Cloudflare’s 1.1.1.1 + WARP VPN adds IP masking and more accurate geolocation

In a significant update to Cloudflare's 1.1.1.1 + WARP VPN service, the company added more precise geolocation to its free and premium account levels. The update now returns localized search engine and site results without exposing a user's public IP address.

Cloudflare 1.1.1.1 + WARP VPN on macOS
WARP by Cloudflare on macOS

In 2019, Cloudflare launched the beta VPN for its 1.1.1.1 DNS service, WARP. WARP was designed to make internet surfing fast, secure, and private on iOS and Android devices. In 2020, they released beta versions for macOS and Windows to make WARP fully cross-platform, and a month later, they introduced multi-device license sharing.

Three years after WARP’s debut in 2019, all of its cross-platform apps are out of beta, and the service has matured into a stable VPN service. However, there have been two issues with the service that have continued to concern users. First, WARP doesn’t hide the original IP address; second, localized results can be incorrect based on how Cloudflare automatically routes traffic.

In August 2022, Cloudflare announced a significant upgrade to WARP that hides the user’s IP address and fixes localization issues.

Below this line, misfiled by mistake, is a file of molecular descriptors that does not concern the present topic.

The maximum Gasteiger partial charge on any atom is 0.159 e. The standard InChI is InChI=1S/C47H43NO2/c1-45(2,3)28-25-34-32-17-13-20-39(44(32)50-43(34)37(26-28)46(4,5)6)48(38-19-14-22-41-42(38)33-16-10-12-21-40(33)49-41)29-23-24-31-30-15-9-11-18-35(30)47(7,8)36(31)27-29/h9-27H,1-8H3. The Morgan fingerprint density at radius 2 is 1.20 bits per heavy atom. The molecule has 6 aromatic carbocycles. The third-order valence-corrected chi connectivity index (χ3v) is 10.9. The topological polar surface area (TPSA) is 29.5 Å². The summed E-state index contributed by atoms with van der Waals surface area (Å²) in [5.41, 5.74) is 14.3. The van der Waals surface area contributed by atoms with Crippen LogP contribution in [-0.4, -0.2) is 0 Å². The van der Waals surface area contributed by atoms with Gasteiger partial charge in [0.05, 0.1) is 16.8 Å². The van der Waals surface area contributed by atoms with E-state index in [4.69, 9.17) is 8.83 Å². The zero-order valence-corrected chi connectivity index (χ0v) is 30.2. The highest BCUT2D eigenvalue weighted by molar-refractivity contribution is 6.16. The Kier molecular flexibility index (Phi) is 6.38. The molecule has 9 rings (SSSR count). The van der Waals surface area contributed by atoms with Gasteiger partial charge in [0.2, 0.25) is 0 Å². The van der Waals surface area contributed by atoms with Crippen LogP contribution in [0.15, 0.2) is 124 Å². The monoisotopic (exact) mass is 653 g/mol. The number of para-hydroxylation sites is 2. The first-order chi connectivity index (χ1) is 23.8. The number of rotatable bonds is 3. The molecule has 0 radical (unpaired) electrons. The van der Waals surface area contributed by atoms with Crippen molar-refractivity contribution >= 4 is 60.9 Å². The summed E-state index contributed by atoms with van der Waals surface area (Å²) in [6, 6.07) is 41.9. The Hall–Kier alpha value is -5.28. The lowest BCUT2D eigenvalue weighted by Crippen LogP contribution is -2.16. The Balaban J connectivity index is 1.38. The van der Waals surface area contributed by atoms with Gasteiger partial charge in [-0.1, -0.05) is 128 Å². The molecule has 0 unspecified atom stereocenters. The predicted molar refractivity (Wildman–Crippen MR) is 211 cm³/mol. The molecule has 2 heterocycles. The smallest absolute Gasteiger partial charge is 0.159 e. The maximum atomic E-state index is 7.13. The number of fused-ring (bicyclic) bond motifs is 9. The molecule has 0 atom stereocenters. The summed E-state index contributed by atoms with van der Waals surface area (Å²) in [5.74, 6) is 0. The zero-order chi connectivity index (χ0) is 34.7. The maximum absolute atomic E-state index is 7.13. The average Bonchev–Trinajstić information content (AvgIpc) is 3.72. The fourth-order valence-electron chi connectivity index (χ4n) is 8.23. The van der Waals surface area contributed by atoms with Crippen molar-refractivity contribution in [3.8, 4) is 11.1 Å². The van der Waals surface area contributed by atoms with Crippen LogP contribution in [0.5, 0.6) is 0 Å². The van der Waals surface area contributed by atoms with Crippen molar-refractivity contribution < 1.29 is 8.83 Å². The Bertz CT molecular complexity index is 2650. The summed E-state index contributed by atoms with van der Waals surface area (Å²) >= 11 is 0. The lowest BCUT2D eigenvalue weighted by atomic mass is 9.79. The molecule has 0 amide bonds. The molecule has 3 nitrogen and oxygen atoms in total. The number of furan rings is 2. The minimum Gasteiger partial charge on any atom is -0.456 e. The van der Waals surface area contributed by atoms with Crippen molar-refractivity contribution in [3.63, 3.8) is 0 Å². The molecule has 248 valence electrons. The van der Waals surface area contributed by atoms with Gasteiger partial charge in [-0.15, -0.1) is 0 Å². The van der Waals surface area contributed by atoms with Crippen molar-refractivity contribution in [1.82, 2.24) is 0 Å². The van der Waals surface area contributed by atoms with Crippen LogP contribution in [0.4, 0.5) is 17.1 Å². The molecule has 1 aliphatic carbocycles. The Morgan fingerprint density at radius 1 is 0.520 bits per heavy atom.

Websites and third-party services often infer geolocation from your IP address, and now, 1.1.1.1 + WARP replaces your original IP address with one that consistently and accurately represents your approximate location.

Mari Galicer and Matt Silverlock, 1.1.1.1 + WARP: More features, still private, The Cloudfare Blog

With hidden IPs, WARP has further closed the gap with other consumer VPN services. If a user needs to specify a connection from a location, then using a VPN service such as NordVPN is still their best choice. However, if a user doesn’t need to choose different locales, then WARP is the best choice for speed, privacy, and ease of use.

As a caveat, Coywolf tested the updated WARP service using the Speedtest app on an iPhone 13 and MacBook Pro M1 via WiFi (AmpliFi Alien router connected to AT&T 1Gbps fiber internet). In every test, using the WARP connection was faster than not. The only thing slower with WARP was the ping speed, but only by a few milliseconds.

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Jon Henshaw

Jon is the founder of Coywolf and the EIC and the primary author reporting for Coywolf News. He is an industry veteran with over 25 years of digital marketing and internet technologies experience. Follow @[email protected]